3.
Am J Trop Med Hyg ; 105(6): 1472-1475, 2021 Oct 04.
Article in English | MEDLINE | ID: covidwho-1629955

ABSTRACT

Human lives and nations' economies have been adversely affected worldwide by the COVID-19 pandemic. The hyperinflammatory state associated with the disease may be related to mortality. Systemic glucocorticoid is the first-line therapy for cytokine storm. Various immunomodulatory drugs such as tocilizumab and baricitinib have been used in those not responding to glucocorticoid monotherapy. Amid the peak crisis of COVID-19 in India, there was an extreme paucity of medications, oxygen, and hospital beds. We describe three patients with COVID-19 who received low-dose tofacitinib (an oral Janus kinase inhibitor) in addition to moderate-dose glucocorticoid. These patients were treated at their homes, as the hospitals were short of beds. Rapid reduction in hypoxemia along with gradual resolution of other signs of the disease were observed. The results are reassuring regarding the feasibility of managing of severe COVID-19 outside the hospital setting when healthcare resources are overwhelmed by pandemic-related caseload.


Subject(s)
COVID-19/drug therapy , Piperidines/therapeutic use , Pyrimidines/therapeutic use , SARS-CoV-2 , Adult , Aged , Anti-Bacterial Agents/administration & dosage , Anti-Bacterial Agents/therapeutic use , Anti-Inflammatory Agents/therapeutic use , Cytokine Release Syndrome/prevention & control , Cytokines/genetics , Cytokines/metabolism , Enoxaparin/administration & dosage , Enoxaparin/therapeutic use , Female , Gene Expression Regulation/drug effects , Humans , Methylprednisolone/administration & dosage , Methylprednisolone/therapeutic use , Middle Aged , Piperidines/administration & dosage , Prednisone/administration & dosage , Prednisone/therapeutic use , Pyrimidines/administration & dosage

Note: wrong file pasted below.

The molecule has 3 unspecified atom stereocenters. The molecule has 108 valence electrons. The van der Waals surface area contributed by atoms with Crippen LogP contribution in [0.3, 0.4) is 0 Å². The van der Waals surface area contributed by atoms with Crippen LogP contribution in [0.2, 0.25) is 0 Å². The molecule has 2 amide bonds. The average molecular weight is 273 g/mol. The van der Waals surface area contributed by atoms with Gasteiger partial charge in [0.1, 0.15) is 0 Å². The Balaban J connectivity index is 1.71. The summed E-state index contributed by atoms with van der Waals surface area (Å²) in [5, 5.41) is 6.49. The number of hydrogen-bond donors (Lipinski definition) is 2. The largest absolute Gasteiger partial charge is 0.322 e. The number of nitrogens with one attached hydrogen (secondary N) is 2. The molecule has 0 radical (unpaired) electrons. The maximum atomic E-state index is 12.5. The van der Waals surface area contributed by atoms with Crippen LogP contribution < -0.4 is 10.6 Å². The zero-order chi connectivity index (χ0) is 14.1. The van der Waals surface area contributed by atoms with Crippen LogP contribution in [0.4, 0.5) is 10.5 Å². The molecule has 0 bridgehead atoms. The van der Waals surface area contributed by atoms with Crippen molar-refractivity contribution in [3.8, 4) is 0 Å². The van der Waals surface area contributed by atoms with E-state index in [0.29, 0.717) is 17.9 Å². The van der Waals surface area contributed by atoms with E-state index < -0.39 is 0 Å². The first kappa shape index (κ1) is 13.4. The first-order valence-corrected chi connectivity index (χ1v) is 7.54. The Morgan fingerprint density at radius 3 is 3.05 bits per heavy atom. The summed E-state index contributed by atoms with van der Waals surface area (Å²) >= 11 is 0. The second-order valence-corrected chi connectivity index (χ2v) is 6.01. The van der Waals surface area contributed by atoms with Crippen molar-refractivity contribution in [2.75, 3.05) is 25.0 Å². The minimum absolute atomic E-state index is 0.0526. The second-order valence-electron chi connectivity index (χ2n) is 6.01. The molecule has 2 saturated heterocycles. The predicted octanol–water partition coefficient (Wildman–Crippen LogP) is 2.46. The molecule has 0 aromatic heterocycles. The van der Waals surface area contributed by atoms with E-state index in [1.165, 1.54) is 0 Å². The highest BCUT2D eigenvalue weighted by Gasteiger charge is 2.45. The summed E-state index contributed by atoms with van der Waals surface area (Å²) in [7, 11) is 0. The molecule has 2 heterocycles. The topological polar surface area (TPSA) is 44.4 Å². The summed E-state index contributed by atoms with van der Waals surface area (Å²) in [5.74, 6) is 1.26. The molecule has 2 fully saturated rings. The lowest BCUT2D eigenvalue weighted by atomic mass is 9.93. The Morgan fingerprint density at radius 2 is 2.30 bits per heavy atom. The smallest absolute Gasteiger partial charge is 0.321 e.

4.
Ann Rheum Dis ; 81(1): 117-123, 2022 01.
Article in English | MEDLINE | ID: covidwho-1605885

ABSTRACT

OBJECTIVE: To compare the treatment efficacy and safety of tofacitinib (TOF) versus methotrexate (MTX) in Takayasu arteritis (TAK). METHODS: Fifty-three patients with active disease from an ongoing prospective TAK cohort in China were included in this study. Twenty-seven patients were treated with glucocorticoids (GCs) and TOF, and 26 patients were treated with GCs with MTX. The observation period was 12 months. Complete remission (CR), inflammatory parameter changes, GCs tapering and safety were assessed at the 6th, 9th and 12th month. Vascular lesions were evaluated at the 6th and 12th month, and relapse was analysed during 12 months. RESULTS: The CR rate was higher in the TOF group than in the MTX group (6 months: 85.19% vs 61.54%, p=0.07; 12 months: 88.46% vs 56.52%, p=0.02). During 12 months' treatment, patients in the TOF group achieved a relatively lower relapse rate (11.54% vs 34.78%, p=0.052) and a longer median relapse-free duration (11.65±0.98 vs 10.48±2.31 months, p=0.03). Average GCs dose at the 3rd, 6th and 12th month was lower in the TOF group than that in the MTX group (p<0.05). A difference was not observed in disease improvement or disease progression on imaging between the two groups (p>0.05). Prevalence of side effects was low in both groups (3.70% vs 15.38%, p=0.19). CONCLUSION: TOF was superior to MTX for CR induction, a tendency to prevent relapse and tapering of the GCs dose in TAK treatment. A good safety profile for TOF was also documented in patients with TAK.